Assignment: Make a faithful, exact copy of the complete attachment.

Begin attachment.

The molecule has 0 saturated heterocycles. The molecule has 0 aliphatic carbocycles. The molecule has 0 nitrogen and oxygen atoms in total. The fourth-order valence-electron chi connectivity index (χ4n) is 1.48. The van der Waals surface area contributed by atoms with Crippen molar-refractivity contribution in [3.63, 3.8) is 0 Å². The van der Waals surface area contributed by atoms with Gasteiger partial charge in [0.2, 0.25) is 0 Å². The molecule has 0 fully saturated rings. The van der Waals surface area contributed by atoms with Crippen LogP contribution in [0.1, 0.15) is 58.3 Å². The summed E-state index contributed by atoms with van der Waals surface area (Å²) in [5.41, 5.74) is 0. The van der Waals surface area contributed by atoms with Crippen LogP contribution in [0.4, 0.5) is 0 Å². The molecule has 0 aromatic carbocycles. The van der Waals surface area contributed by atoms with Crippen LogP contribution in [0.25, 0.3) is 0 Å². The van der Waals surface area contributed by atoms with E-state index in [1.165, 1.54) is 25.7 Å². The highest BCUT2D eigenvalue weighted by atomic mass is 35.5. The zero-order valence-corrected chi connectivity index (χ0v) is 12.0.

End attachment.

The molecule has 0 saturated heterocycles. The molecule has 0 aliphatic carbocycles. The molecule has 0 nitrogen and oxygen atoms in total. The fourth-order valence-electron chi connectivity index (χ4n) is 1.48. The van der Waals surface area contributed by atoms with Crippen molar-refractivity contribution in [3.63, 3.8) is 0 Å². The van der Waals surface area contributed by atoms with Gasteiger partial charge in [0.2, 0.25) is 0 Å². The molecule has 0 fully saturated rings. The van der Waals surface area contributed by atoms with Crippen LogP contribution in [0.1, 0.15) is 58.3 Å². The summed E-state index contributed by atoms with van der Waals surface area (Å²) in [5.41, 5.74) is 0. The van der Waals surface area contributed by atoms with Crippen LogP contribution in [0.4, 0.5) is 0 Å². The molecule has 0 aromatic carbocycles. The van der Waals surface area contributed by atoms with Crippen LogP contribution in [0.25, 0.3) is 0 Å². The van der Waals surface area contributed by atoms with E-state index in [1.165, 1.54) is 25.7 Å². The highest BCUT2D eigenvalue weighted by atomic mass is 35.5. The zero-order valence-corrected chi connectivity index (χ0v) is 12.0.